Be straight when using public offers

The white hot anger directed at AIG and its bonus-laden execs is not likely to cool any time soon. It has burned an image into the national consciousness.

The white hot anger directed at AIG and its bonus-laden execs is not likely to cool any time soon. It has burned an image into the national consciousness.

But AIG isn't the first to run afoul when taking taxpayer money. At a House Financial Services Committee hearing, Rep. Paul Kanjorski (D-PA) noted Northern Trust Corporation's lavish spending on a now-notorious PGA golf tournament.

“When you took taxpayer money, you moved into a fishbowl,” he said. “Everyone is rightly watching your every move from every side.”

Any company involved in the stimulus could face similar scrutiny. But here's how beneficiaries can avoid negative effects of the fishbowl.

  • Bailout and stimulus funds are to help taxpayers – not institutions. A recent New York Times/CBS News poll noted high support for President Obama's handling of the crisis, but the majority felt the bailout would benefit bankers over Americans. Stimulus recipients who show they're improving the lives of citizens will avoid scrutiny by Congress, regulators, and the media.

  • Allies matter. Businesses won't find many cheerleaders in the new administration, so stimulus recipients must create alliances to help validate federal spending decisions. Businesses and others who build effective, diverse coalitions of support for their role in making the stimulus work for taxpayers will emerge from the recession with stronger reputations.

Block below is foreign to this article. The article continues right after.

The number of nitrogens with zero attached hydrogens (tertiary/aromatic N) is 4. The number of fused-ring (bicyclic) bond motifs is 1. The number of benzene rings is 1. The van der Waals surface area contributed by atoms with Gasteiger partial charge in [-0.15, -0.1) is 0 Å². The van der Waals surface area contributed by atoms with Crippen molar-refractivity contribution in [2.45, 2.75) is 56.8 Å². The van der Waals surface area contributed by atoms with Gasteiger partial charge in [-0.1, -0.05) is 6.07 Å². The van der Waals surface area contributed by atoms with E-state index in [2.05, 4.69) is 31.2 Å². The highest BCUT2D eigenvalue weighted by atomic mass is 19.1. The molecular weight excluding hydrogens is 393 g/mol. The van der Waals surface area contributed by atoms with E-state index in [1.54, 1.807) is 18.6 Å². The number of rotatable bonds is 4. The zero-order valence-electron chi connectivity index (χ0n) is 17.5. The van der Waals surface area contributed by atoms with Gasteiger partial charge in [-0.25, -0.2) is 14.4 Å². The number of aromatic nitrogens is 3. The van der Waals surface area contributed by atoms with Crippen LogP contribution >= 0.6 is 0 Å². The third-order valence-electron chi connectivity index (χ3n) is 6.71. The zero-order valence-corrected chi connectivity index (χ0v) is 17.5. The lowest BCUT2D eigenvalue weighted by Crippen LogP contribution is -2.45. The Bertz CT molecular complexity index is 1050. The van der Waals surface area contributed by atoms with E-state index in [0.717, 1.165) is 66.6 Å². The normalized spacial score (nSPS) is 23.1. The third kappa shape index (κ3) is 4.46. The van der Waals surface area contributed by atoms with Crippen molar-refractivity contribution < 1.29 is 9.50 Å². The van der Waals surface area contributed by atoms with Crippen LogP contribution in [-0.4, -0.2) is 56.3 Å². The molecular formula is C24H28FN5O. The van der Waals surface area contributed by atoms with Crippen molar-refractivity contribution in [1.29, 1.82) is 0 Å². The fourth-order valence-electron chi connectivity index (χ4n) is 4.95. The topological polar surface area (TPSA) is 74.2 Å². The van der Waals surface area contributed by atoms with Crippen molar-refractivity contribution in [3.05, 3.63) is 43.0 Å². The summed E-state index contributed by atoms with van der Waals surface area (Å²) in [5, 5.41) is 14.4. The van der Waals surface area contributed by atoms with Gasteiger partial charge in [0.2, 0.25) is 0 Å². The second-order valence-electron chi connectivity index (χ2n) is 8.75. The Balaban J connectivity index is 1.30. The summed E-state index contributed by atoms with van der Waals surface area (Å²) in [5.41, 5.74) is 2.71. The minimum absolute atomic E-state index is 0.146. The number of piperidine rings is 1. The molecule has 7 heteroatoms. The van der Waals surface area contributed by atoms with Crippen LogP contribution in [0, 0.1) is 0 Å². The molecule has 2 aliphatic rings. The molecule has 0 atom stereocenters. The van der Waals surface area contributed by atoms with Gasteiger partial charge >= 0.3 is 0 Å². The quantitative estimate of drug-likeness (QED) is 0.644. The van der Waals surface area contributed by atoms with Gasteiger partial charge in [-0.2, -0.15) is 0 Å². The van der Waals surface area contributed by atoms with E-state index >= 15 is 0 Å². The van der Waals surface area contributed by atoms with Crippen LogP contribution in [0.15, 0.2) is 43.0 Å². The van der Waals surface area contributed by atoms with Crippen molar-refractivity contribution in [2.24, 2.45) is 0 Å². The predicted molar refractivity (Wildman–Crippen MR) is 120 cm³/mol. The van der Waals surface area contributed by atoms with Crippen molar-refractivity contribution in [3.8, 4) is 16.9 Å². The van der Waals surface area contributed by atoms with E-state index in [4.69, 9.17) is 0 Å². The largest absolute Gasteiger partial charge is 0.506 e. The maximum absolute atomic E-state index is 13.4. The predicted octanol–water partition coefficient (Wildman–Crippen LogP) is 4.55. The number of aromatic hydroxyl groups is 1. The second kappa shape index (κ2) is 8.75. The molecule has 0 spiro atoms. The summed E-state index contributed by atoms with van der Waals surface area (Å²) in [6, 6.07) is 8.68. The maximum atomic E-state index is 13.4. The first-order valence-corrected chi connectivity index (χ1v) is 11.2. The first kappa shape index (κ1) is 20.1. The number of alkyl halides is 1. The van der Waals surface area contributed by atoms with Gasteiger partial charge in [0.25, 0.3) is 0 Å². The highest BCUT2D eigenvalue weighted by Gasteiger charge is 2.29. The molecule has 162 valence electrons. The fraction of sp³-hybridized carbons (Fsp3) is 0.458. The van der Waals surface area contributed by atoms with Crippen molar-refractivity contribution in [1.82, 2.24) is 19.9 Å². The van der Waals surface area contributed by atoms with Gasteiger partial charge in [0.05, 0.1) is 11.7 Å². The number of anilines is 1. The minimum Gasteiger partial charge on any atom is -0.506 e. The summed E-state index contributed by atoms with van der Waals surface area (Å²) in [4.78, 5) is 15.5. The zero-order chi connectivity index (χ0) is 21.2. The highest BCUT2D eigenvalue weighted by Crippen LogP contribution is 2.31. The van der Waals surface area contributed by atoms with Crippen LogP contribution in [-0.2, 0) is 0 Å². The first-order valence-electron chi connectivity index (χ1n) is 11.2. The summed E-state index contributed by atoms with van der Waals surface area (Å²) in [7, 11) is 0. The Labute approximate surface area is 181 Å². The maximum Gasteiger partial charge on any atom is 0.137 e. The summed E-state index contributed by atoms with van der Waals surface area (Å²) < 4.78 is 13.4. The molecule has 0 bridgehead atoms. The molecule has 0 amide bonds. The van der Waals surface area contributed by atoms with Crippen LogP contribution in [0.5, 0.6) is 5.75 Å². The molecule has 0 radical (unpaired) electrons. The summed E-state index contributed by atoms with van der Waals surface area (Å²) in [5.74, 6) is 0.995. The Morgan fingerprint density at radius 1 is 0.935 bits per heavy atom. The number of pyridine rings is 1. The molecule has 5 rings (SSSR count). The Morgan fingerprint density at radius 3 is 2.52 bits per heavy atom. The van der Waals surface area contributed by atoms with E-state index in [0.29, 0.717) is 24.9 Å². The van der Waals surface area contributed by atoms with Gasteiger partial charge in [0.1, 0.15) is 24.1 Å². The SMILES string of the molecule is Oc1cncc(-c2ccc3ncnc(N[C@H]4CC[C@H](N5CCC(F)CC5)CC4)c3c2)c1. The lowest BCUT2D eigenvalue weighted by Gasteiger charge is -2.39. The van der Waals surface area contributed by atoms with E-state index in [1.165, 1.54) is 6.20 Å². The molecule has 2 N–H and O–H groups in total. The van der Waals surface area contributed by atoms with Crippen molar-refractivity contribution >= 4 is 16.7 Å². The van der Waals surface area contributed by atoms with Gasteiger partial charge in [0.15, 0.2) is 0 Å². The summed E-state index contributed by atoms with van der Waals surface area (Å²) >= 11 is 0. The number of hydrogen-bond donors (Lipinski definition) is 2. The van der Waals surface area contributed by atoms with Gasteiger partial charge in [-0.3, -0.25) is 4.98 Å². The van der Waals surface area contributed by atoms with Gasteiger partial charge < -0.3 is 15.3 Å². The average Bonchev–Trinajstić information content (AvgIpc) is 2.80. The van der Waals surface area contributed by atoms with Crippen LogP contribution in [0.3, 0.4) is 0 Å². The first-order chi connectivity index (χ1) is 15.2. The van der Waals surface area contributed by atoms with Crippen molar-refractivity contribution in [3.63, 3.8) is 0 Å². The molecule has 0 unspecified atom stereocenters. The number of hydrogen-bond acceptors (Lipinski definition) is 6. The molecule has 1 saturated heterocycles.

• Know your audiences and keep them informed. Stimulus recipients need to understand all of the audiences involved in regulatory oversight, including President Obama's appointed stimulus watchdog, Interior Department Inspector General Earl Devaney; state and municipal government leaders; interest and advocacy groups; and the media.

Successful recipients will be those who proactively educate these audiences about the results they generate with precious taxpayer dollars. Education Secretary Arne Duncan echoed the importance of this: “If states play games with these funds, the second round of stabilization funds could be in jeopardy and they could eliminate their state from competitive grant money.”

  • Shovel-ready? That better be true! According to recovery.gov, more than $111 billion will be available for infrastructure and science alone. But this administration intends to raise the bar on the integrity of federal procurement, and contractors will face increased accountability and transparency rules. Those doing business with government agencies using stimulus money should report proactively on key project milestones, the integrity of their financial controls and other responsibility measures.

  • Share your story proactively. If you're developing a strategy for a business or an industry that's in the fishbowl, create a plan that will educate multiple audiences. Communicate the value of your program in terms taxpayers will understand. Participants cannot depend on the federal government to defend a program, demonstrate accountability, or prove value – they must do it.

Those who succeed in proving their value and conveying taxpayer benefits of their involvement in the federal stimulus will build stronger reputations and brands. Those who fail, welcome to the fishbowl.

Scott Widmeyer is chairman and CEO of Widmeyer Communications. He can be reached at scott.widmeyer@widmeyer.com

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